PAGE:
"It was eye-catching. It was so exciting that it took me away from the rest of the camp. … I was standing next to the assistant baseball coach from Michigan State University. He said, 'Man, I need to get that kid's information, send him some stuff about Michigan State.' I was like, 'Are you kidding me? Save your postage!'"

Groch kept following Jeter for the rest of the year, but always from a distance, wary that his presence might throw the player off his rhythm. He also knew that Jeter was savvy enough to pick out all of the scouts; he wanted to be unseen. He wanted to see Jeter fail, to see how he reacted when a teammate failed, to see how he behaved when he didn't feel like he was under the spotlight. Groch never even introduced himself to Jeter's coach.

"I knew who he was, knew that he was the scout for the Yankees," Jeter recalled, "because I played with a guy on a summer team that was drafted by the Yankees, but hadn't signed. So he was following him around. But he left me alone. I never had a conversation with him."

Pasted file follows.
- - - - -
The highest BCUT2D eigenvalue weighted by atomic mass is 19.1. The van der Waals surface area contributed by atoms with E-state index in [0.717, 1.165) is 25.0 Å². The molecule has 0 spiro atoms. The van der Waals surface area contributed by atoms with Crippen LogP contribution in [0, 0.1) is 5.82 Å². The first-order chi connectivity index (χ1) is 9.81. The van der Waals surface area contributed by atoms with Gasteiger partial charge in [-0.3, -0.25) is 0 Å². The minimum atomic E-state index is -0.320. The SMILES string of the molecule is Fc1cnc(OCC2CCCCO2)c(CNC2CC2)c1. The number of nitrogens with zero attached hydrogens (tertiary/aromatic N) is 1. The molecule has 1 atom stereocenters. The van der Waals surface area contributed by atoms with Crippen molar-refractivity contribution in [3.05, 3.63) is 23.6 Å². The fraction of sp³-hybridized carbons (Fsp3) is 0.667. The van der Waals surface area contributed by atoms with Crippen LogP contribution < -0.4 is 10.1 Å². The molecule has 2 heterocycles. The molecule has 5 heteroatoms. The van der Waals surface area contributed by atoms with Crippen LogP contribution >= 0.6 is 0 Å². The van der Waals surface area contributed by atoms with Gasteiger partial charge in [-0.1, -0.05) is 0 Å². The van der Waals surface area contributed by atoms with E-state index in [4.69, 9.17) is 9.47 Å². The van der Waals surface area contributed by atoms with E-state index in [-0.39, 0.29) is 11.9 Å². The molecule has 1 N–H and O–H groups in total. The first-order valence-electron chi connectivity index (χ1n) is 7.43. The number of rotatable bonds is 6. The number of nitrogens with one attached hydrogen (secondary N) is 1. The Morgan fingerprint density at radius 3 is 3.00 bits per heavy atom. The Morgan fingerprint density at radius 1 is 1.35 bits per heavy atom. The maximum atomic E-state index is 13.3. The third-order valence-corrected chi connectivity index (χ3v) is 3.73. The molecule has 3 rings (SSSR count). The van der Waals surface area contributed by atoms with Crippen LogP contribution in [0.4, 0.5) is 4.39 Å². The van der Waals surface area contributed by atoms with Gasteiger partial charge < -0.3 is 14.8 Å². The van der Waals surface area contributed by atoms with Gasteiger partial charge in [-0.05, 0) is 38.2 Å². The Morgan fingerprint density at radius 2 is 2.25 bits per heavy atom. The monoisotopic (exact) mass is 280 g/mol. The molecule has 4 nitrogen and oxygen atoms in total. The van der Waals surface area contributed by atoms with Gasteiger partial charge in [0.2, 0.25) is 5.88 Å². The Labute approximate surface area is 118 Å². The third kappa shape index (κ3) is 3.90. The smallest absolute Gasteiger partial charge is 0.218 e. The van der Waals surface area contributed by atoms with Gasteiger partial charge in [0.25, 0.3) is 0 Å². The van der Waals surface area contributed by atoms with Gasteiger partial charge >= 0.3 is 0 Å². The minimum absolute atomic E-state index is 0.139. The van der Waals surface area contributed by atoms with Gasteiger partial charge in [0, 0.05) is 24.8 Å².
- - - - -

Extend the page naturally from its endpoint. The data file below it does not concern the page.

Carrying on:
The Yankees scout would watch from his car or hang out behind bushes and fences to catch inconspicuous peeks. The day before the 1992 Draft, Jeter's parents, Dorothy and Charles, remember showing up for a game, where they approached a small gate to the field. Right ahead of them was Groch, who opened it and waved them inside. It was the closest they came to a predraft conversation with the man who would make their son a Yankee.

"I think he introduced himself at the last minute, but we had no clue," Jeter's mother recalled. "We never really saw him, even though he was at many games."

My Draft Story: Derek Jeter

***

To a large degree, scouting is really the art of confidence. What do you see, what can you project and -- most importantly -- how sure are you?

"You've got to be convincing with your reporting on the player and your selling of the player," said Melvin, a former scouting director with the Yankees. "Maybe a scout in one of the other cities [that drafted before the Yankees in 1992], Houston or whatever, that liked Jeter wasn't convincing enough or didn't evaluate him properly."

In the case of the Astros, Hal Newhouser, a Houston scout and Hall-of-Fame Tigers pitcher, was adamant that the club select Jeter first overall. But the club opted to go with college star Phil Nevin. Incredulous, Newhouser quit.